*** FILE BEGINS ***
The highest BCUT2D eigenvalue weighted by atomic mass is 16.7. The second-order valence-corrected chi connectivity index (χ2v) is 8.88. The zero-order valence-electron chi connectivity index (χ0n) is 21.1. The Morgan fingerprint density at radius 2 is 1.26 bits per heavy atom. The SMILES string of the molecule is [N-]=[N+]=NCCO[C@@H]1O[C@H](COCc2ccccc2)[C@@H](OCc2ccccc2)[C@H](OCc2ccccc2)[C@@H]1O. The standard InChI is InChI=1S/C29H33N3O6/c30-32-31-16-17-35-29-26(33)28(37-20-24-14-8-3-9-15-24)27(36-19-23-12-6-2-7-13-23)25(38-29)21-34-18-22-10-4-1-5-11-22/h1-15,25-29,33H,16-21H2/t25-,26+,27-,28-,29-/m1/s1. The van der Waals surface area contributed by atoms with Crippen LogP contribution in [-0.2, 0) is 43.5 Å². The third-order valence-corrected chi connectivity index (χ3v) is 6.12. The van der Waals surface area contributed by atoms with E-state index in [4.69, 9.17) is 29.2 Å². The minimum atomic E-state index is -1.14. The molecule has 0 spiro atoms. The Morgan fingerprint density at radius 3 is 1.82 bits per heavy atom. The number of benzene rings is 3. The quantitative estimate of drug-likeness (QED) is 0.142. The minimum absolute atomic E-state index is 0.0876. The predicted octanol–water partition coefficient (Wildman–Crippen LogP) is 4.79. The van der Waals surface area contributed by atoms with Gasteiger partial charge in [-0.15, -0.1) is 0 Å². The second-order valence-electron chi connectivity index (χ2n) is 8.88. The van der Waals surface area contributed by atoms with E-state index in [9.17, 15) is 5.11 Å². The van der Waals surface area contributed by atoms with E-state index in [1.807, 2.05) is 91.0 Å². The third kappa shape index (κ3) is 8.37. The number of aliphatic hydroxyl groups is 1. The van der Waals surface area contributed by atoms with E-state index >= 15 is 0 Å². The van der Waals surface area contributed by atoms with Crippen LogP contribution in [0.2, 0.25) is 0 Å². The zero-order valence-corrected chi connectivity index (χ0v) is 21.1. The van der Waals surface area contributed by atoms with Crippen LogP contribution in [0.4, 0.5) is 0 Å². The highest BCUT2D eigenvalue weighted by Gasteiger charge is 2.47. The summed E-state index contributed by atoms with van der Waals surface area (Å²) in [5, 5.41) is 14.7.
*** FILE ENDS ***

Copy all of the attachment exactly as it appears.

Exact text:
The highest BCUT2D eigenvalue weighted by atomic mass is 16.7. The second-order valence-corrected chi connectivity index (χ2v) is 8.88. The zero-order valence-electron chi connectivity index (χ0n) is 21.1. The Morgan fingerprint density at radius 2 is 1.26 bits per heavy atom. The SMILES string of the molecule is [N-]=[N+]=NCCO[C@@H]1O[C@H](COCc2ccccc2)[C@@H](OCc2ccccc2)[C@H](OCc2ccccc2)[C@@H]1O. The standard InChI is InChI=1S/C29H33N3O6/c30-32-31-16-17-35-29-26(33)28(37-20-24-14-8-3-9-15-24)27(36-19-23-12-6-2-7-13-23)25(38-29)21-34-18-22-10-4-1-5-11-22/h1-15,25-29,33H,16-21H2/t25-,26+,27-,28-,29-/m1/s1. The van der Waals surface area contributed by atoms with Crippen LogP contribution in [-0.2, 0) is 43.5 Å². The third-order valence-corrected chi connectivity index (χ3v) is 6.12. The van der Waals surface area contributed by atoms with E-state index in [4.69, 9.17) is 29.2 Å². The minimum atomic E-state index is -1.14. The molecule has 0 spiro atoms. The Morgan fingerprint density at radius 3 is 1.82 bits per heavy atom. The number of benzene rings is 3. The quantitative estimate of drug-likeness (QED) is 0.142. The minimum absolute atomic E-state index is 0.0876. The predicted octanol–water partition coefficient (Wildman–Crippen LogP) is 4.79. The van der Waals surface area contributed by atoms with Gasteiger partial charge in [-0.15, -0.1) is 0 Å². The second-order valence-electron chi connectivity index (χ2n) is 8.88. The van der Waals surface area contributed by atoms with E-state index in [9.17, 15) is 5.11 Å². The van der Waals surface area contributed by atoms with E-state index in [1.807, 2.05) is 91.0 Å². The third kappa shape index (κ3) is 8.37. The number of aliphatic hydroxyl groups is 1. The van der Waals surface area contributed by atoms with E-state index >= 15 is 0 Å². The van der Waals surface area contributed by atoms with Crippen LogP contribution in [0.2, 0.25) is 0 Å². The zero-order valence-corrected chi connectivity index (χ0v) is 21.1. The van der Waals surface area contributed by atoms with Crippen LogP contribution in [0.4, 0.5) is 0 Å². The highest BCUT2D eigenvalue weighted by Gasteiger charge is 2.47. The summed E-state index contributed by atoms with van der Waals surface area (Å²) in [5, 5.41) is 14.7.